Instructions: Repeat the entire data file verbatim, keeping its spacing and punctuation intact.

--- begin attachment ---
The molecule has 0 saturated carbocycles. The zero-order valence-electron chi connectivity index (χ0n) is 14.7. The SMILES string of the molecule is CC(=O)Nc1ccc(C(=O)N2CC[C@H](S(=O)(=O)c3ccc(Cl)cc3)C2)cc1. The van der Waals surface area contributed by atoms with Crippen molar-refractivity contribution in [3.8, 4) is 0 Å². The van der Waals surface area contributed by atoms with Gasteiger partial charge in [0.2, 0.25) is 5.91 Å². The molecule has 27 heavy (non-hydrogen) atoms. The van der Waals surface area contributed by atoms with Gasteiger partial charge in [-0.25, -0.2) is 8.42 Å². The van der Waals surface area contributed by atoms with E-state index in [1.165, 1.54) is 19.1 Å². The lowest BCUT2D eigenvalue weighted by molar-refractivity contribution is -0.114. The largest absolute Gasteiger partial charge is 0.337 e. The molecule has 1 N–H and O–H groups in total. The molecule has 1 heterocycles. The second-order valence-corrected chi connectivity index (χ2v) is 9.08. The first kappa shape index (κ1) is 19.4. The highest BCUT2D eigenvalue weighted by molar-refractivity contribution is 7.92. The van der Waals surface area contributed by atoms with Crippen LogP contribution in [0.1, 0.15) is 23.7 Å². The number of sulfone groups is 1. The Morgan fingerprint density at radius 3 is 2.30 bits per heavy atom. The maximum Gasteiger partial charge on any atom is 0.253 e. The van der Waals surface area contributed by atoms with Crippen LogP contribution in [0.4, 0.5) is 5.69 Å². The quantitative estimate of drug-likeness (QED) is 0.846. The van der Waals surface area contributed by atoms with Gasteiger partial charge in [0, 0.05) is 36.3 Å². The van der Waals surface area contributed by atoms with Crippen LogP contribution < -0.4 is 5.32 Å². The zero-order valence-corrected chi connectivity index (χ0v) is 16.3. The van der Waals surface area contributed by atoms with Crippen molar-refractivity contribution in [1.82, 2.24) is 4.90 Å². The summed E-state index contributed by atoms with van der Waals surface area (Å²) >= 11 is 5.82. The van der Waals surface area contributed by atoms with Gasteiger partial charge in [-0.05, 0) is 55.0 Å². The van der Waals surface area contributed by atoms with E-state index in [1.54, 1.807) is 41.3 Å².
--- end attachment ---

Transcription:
The molecule has 0 saturated carbocycles. The zero-order valence-electron chi connectivity index (χ0n) is 14.7. The SMILES string of the molecule is CC(=O)Nc1ccc(C(=O)N2CC[C@H](S(=O)(=O)c3ccc(Cl)cc3)C2)cc1. The van der Waals surface area contributed by atoms with Crippen molar-refractivity contribution in [3.8, 4) is 0 Å². The van der Waals surface area contributed by atoms with Gasteiger partial charge in [0.2, 0.25) is 5.91 Å². The molecule has 27 heavy (non-hydrogen) atoms. The van der Waals surface area contributed by atoms with Gasteiger partial charge in [-0.25, -0.2) is 8.42 Å². The van der Waals surface area contributed by atoms with E-state index in [1.165, 1.54) is 19.1 Å². The lowest BCUT2D eigenvalue weighted by molar-refractivity contribution is -0.114. The largest absolute Gasteiger partial charge is 0.337 e. The molecule has 1 N–H and O–H groups in total. The molecule has 1 heterocycles. The second-order valence-corrected chi connectivity index (χ2v) is 9.08. The first kappa shape index (κ1) is 19.4. The highest BCUT2D eigenvalue weighted by molar-refractivity contribution is 7.92. The van der Waals surface area contributed by atoms with Crippen LogP contribution in [0.1, 0.15) is 23.7 Å². The number of sulfone groups is 1. The Morgan fingerprint density at radius 3 is 2.30 bits per heavy atom. The maximum Gasteiger partial charge on any atom is 0.253 e. The van der Waals surface area contributed by atoms with Crippen LogP contribution in [0.4, 0.5) is 5.69 Å². The quantitative estimate of drug-likeness (QED) is 0.846. The van der Waals surface area contributed by atoms with Gasteiger partial charge in [0, 0.05) is 36.3 Å². The van der Waals surface area contributed by atoms with Crippen LogP contribution < -0.4 is 5.32 Å². The zero-order valence-corrected chi connectivity index (χ0v) is 16.3. The van der Waals surface area contributed by atoms with Crippen molar-refractivity contribution in [1.82, 2.24) is 4.90 Å². The summed E-state index contributed by atoms with van der Waals surface area (Å²) >= 11 is 5.82. The van der Waals surface area contributed by atoms with Gasteiger partial charge in [-0.05, 0) is 55.0 Å². The van der Waals surface area contributed by atoms with E-state index in [1.54, 1.807) is 41.3 Å².